by Rabbi Adina Allen
(My Jewish Learning via JTA) — The Shavuot holiday that we observed last month commemorates two different kinds of harvests. Originally an agricultural festival, Shavuot marked the culmination of the wheat harvest in the ancient land of Israel. Only later did the rabbis layer on the receiving of the Torah to the holiday. Just as we celebrate the bounty of the land, we celebrate the bounty of Torah — the sustenance that feeds our hearts and nourishes our souls.
In ancient days, as the wheat blossomed in its golden fullness, the sheaves would be gathered into bundles and waved in celebration of what had been tended in the fields. Similarly, the celebration of revelation is a kind of harvest as well. All year we’ve studied and contemplated the Torah, turning over ideas to see how they speak to the conditions of our lives right now. Revelation is thus not a disembodied, momentary insight, but rather the bounty of this particular year’s harvest of insight. Both kinds of kernels — of grain and Torah understanding — need to be nurtured and processed to be useful.
Shavuot marks not only the culmination of these processes, but new beginnings as well. In Exodus, Shavuot is referred to as the feast of the bikkurim, the first fruits that appear on trees in the springtime. According to Deuteronomy 26:2, these first barely ripe fruits must be offered to God. Much like the new learning birthing with us, we offer these early insights to God to be guided in what they need to come into their full, juicy sweetness.
Shavuot starts the season of sweet sugars that will delight our tongues and decadently run down our chins; that we will feed to children eager for their reds, purples, blues and pinks bursting with deliciousness in the summer sunlight; that we will arrange artfully on platters and transform into pastries and pies to bring to neighbors and loved ones in friendship and with care. Like the fruit of the tree, the revelations that come to us on Shavuot are meant to be nourishing, sweet and shared.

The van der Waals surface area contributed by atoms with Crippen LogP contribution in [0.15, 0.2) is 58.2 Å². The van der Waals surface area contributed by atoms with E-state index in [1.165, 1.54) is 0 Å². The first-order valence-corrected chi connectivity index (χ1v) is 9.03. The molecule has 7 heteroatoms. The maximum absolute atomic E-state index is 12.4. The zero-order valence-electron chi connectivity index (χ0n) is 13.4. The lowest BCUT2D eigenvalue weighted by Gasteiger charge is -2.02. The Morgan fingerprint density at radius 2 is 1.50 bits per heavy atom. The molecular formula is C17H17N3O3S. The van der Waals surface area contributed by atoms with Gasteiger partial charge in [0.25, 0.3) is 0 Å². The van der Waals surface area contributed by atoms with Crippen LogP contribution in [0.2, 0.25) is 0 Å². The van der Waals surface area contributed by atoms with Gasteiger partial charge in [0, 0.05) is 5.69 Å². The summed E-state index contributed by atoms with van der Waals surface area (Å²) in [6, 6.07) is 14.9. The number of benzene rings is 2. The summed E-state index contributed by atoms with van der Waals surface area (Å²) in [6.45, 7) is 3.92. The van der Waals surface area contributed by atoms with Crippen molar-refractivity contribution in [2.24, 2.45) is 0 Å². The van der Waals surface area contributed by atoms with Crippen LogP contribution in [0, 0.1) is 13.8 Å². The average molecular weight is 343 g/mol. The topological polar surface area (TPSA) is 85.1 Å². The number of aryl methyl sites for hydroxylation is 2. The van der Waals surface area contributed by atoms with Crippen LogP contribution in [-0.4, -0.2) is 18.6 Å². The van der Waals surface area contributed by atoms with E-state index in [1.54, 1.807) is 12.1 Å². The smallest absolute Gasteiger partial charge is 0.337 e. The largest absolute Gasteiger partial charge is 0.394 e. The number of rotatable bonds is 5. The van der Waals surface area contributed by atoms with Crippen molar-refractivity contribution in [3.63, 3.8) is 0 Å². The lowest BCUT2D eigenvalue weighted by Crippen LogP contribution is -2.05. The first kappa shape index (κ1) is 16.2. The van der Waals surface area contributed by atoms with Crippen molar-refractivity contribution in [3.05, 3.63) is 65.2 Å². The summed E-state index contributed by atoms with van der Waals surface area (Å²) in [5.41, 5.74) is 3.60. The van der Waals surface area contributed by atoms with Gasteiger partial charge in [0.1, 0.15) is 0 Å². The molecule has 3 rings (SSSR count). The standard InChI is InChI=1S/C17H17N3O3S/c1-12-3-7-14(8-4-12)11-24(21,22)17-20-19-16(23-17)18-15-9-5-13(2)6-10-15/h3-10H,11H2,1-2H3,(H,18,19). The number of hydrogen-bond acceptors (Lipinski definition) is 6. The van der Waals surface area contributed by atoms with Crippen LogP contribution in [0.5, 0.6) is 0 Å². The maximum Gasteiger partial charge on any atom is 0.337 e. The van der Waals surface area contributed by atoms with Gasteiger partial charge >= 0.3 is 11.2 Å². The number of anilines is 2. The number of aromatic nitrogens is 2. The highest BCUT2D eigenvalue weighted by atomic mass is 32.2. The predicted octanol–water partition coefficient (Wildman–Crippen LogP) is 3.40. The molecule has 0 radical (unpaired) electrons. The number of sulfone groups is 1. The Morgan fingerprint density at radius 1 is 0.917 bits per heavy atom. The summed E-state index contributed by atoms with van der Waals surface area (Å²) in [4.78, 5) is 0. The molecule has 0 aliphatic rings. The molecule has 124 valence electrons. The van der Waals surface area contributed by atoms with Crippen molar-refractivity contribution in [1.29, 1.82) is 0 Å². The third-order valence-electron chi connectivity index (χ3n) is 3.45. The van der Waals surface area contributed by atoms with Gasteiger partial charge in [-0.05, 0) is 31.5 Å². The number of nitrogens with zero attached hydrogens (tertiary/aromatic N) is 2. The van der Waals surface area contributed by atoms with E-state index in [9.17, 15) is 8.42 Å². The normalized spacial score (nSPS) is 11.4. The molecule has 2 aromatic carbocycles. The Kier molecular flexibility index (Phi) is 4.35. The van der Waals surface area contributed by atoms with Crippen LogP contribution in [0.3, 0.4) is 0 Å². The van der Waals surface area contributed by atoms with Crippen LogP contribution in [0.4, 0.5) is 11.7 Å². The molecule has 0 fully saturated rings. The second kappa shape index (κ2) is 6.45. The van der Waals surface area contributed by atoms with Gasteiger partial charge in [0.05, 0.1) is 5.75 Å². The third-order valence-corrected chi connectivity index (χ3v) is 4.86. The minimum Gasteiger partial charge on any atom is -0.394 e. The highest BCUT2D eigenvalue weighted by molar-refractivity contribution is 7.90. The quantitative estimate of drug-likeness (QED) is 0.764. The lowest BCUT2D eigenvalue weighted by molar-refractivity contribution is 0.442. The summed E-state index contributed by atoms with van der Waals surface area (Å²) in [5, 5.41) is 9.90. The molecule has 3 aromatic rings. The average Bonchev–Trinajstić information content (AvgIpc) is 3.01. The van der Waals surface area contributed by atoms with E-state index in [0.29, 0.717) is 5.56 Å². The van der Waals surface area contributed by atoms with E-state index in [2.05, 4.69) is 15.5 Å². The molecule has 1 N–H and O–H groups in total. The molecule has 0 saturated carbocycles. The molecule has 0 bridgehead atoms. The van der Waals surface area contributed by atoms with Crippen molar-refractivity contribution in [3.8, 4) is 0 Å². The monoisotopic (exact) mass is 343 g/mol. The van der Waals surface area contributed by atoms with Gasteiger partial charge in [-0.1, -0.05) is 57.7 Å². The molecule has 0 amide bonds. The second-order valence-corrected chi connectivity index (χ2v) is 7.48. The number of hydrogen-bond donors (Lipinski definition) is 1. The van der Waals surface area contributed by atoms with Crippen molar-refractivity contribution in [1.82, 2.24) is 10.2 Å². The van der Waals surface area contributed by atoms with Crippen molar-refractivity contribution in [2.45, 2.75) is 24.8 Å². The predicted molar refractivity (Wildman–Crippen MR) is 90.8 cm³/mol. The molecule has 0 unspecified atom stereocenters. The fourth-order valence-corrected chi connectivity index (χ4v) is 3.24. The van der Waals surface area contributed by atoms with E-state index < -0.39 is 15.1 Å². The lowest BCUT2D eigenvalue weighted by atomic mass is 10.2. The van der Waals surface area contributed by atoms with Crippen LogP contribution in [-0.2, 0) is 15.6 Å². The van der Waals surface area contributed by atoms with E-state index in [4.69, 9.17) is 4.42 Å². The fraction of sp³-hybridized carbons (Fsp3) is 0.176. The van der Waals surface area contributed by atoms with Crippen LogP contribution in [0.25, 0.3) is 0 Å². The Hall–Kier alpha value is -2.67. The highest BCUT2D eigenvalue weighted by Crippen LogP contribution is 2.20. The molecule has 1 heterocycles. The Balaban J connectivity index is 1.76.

First fruits — those gems of juice and succulence that we hold in our hands — are brought into being through the intimacy and mutuality of sunlight and soil, pollinator and pollen, patience and anticipation, cultivation and surrender. Cells transform and combine, assembling themselves together into figs and apples and berries.
On Shavuot, we too assemble, the many parts of our people coming together as one. When the Israelites prepared to receive at the foot of Mount Sinai, the Torah tells us that they entered the wilderness vayichan sham— and encamped there. The biblical commentator Rashi asks why this verb, vayichan, is written in the singular. He answers: As one person with one heart the people camped at the base of the mountain. To prepare for revelation is to assemble ourselves from many diverse spaces and places and become one, at least for a moment.
Plant, animal, insect and fungal worlds uniting, intertwining for weeks, months and even years to become one fruit. On Shavuot, the fruiting body of their tangled web of co-creation recalls for us the many intertwining systems of life and connection that constitute who we are, individually and collectively, in all our dazzling, fruity, sweet magnificence. So too does Torah yield a particular kind of sweetness when we celebrate our holy entanglement as one.
The wheat harvest reminds us where we’ve been, what we’ve been counting towards and waiting for. It blesses us with a coming to completion. The first fruits remind us of the sweetness that is just beginning, tantalizing our tongues for the very first time, whetting our appetite for more.
And so, as we return from this holiday of revelation, we ask: What is it that we’ve been tending that we are now harvesting? What joy and sweetness are we just coming to know? And what disparate parts of who we are — individually and collectively — might we join together as one so that the sweet knowing of our connection can find voice?
This story originally appeared on My Jewish Learning. The views and opinions expressed in this article are those of the author and do not necessarily reflect the views of JTA or its parent company, 70 Faces Media.